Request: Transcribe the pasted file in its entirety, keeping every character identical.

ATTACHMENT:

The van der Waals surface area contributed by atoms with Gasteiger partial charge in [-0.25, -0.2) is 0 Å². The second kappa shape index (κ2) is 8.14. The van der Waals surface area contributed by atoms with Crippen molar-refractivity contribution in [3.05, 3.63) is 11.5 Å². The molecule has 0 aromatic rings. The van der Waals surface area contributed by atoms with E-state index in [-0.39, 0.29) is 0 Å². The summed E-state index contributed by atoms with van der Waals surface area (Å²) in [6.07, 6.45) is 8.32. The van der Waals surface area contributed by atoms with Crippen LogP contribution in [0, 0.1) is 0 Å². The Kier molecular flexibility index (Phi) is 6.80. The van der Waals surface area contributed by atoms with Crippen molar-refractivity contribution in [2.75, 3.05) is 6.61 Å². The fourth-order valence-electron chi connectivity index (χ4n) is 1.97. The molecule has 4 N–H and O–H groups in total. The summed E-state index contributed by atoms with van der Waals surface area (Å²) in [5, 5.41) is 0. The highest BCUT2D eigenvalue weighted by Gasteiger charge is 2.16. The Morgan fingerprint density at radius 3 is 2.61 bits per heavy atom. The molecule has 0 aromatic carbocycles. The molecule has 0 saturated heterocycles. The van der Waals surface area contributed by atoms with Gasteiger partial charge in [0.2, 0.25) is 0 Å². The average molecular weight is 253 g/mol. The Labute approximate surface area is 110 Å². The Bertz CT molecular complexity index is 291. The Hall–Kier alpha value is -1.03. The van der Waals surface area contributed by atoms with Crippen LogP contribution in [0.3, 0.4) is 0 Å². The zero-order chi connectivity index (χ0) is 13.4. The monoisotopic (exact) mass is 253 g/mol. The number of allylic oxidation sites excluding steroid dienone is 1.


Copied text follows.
The van der Waals surface area contributed by atoms with Gasteiger partial charge in [-0.25, -0.2) is 0 Å². The second kappa shape index (κ2) is 8.14. The van der Waals surface area contributed by atoms with Crippen molar-refractivity contribution in [3.05, 3.63) is 11.5 Å². The molecule has 0 aromatic rings. The van der Waals surface area contributed by atoms with E-state index in [-0.39, 0.29) is 0 Å². The summed E-state index contributed by atoms with van der Waals surface area (Å²) in [6.07, 6.45) is 8.32. The van der Waals surface area contributed by atoms with Crippen LogP contribution in [0, 0.1) is 0 Å². The Kier molecular flexibility index (Phi) is 6.80. The van der Waals surface area contributed by atoms with Crippen molar-refractivity contribution in [2.75, 3.05) is 6.61 Å². The fourth-order valence-electron chi connectivity index (χ4n) is 1.97. The molecule has 4 N–H and O–H groups in total. The summed E-state index contributed by atoms with van der Waals surface area (Å²) in [5, 5.41) is 0. The highest BCUT2D eigenvalue weighted by Gasteiger charge is 2.16. The Morgan fingerprint density at radius 3 is 2.61 bits per heavy atom. The molecule has 0 aromatic carbocycles. The molecule has 0 saturated heterocycles. The van der Waals surface area contributed by atoms with Gasteiger partial charge in [0.2, 0.25) is 0 Å². The average molecular weight is 253 g/mol. The Labute approximate surface area is 110 Å². The Bertz CT molecular complexity index is 291. The Hall–Kier alpha value is -1.03. The van der Waals surface area contributed by atoms with Crippen LogP contribution in [0.3, 0.4) is 0 Å². The zero-order chi connectivity index (χ0) is 13.4. The monoisotopic (exact) mass is 253 g/mol. The number of allylic oxidation sites excluding steroid dienone is 1.